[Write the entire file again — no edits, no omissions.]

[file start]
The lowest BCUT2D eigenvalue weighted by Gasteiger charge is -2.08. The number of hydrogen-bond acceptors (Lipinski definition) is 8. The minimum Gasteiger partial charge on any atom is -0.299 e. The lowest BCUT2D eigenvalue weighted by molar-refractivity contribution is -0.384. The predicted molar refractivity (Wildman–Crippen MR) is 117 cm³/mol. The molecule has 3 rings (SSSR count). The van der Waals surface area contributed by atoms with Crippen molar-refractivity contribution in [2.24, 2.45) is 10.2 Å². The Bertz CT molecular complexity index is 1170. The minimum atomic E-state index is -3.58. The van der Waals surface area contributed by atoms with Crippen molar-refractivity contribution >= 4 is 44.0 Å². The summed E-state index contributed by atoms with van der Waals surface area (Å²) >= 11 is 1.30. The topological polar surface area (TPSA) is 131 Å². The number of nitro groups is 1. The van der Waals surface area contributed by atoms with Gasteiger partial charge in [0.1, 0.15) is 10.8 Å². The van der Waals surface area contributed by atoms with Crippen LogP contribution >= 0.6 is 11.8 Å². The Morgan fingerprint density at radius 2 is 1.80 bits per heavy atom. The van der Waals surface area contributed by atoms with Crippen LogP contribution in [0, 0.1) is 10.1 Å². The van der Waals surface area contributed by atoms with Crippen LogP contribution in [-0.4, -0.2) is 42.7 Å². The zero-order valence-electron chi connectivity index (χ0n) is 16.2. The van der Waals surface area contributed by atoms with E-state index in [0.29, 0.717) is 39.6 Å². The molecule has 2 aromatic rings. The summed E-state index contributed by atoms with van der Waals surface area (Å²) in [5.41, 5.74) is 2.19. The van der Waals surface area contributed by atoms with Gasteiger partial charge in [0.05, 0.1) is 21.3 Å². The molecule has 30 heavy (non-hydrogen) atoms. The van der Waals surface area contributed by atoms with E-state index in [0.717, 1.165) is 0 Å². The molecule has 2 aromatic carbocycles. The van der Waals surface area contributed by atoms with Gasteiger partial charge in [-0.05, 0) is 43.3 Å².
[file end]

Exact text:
The lowest BCUT2D eigenvalue weighted by Gasteiger charge is -2.08. The number of hydrogen-bond acceptors (Lipinski definition) is 8. The minimum Gasteiger partial charge on any atom is -0.299 e. The lowest BCUT2D eigenvalue weighted by molar-refractivity contribution is -0.384. The predicted molar refractivity (Wildman–Crippen MR) is 117 cm³/mol. The molecule has 3 rings (SSSR count). The van der Waals surface area contributed by atoms with Crippen molar-refractivity contribution in [2.24, 2.45) is 10.2 Å². The Bertz CT molecular complexity index is 1170. The minimum atomic E-state index is -3.58. The van der Waals surface area contributed by atoms with Crippen molar-refractivity contribution >= 4 is 44.0 Å². The summed E-state index contributed by atoms with van der Waals surface area (Å²) >= 11 is 1.30. The topological polar surface area (TPSA) is 131 Å². The number of nitro groups is 1. The van der Waals surface area contributed by atoms with Gasteiger partial charge in [0.1, 0.15) is 10.8 Å². The van der Waals surface area contributed by atoms with Crippen LogP contribution >= 0.6 is 11.8 Å². The Morgan fingerprint density at radius 2 is 1.80 bits per heavy atom. The van der Waals surface area contributed by atoms with Crippen LogP contribution in [0, 0.1) is 10.1 Å². The van der Waals surface area contributed by atoms with Crippen LogP contribution in [-0.4, -0.2) is 42.7 Å². The zero-order valence-electron chi connectivity index (χ0n) is 16.2. The van der Waals surface area contributed by atoms with E-state index in [0.29, 0.717) is 39.6 Å². The molecule has 2 aromatic rings. The summed E-state index contributed by atoms with van der Waals surface area (Å²) in [5.41, 5.74) is 2.19. The van der Waals surface area contributed by atoms with Gasteiger partial charge in [0.05, 0.1) is 21.3 Å². The molecule has 30 heavy (non-hydrogen) atoms. The van der Waals surface area contributed by atoms with E-state index in [0.717, 1.165) is 0 Å². The molecule has 2 aromatic carbocycles. The van der Waals surface area contributed by atoms with Gasteiger partial charge in [-0.05, 0) is 43.3 Å².